- Digital Wallets: The digital equivalent of the physical wallet for storing a VC on any modern device: smartphone, laptop, etc.
- Issuers, holders & verifiers: The three roles of the 'trust triangle'
- the issuer organization or person issuing the data,
- the holder organization or person who stores data in the digital wallet
- the verifier organization or person verifying data when the data is shown by the holder.
- Digital Agents: Apps and software modules that enable the holder to use the digital wallet to acquire and present VCs, manage connections and securely communicate and exchange VCs with other digital agents.
- Decentralized Identifiers (DID): A new type of digital address used for messaging between digital agents. This message traffic is decentralized, so there is no central authority.
- Blockchain: Blockchain is a distributed, cryptographically protected database that can serve as a source for DIDs and public keys.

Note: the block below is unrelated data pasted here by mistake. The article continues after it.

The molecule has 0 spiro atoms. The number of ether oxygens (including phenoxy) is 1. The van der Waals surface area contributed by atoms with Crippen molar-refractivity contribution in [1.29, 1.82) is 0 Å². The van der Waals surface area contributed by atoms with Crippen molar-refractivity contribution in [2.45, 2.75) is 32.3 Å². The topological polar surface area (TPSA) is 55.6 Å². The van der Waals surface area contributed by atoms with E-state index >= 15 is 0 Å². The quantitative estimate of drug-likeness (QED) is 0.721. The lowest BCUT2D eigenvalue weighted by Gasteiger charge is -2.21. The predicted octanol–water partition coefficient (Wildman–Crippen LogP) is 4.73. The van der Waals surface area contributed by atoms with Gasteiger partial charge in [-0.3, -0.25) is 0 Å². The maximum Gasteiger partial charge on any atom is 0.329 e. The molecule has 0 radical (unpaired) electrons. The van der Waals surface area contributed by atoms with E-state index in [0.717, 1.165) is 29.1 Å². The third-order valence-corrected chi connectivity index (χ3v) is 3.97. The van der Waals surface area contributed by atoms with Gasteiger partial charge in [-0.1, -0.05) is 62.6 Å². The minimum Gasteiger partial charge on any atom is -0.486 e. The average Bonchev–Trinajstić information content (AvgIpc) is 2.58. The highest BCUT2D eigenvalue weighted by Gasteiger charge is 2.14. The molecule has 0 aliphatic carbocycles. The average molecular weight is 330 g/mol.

- Governance Framework: Business, legal and technical rules for using SSI infrastructure.
Within which processes of the SVB is SSI applicable and of added value?
When the SVB is going to deploy SSI, it must be considered from which role the SVB does that. Issuers, holders or verifiers. Depending on which role the SVB assumes, something can be said about the added value.
SVB as issuer
If the SVB takes on the role of issuer, this means that it issues verifiable credentials to a citizen (holder) so that they can prove a certain claim with the verifiable credential with another party (verifier). Examples of processes within the SVB to which this applies are the TPW-A1 statement. This allows an employee of a company abroad to prove that the employer pays social security contributions in the Netherlands. Now this is done by means of a statement on paper that can be replaced by a digital proof by using SSI.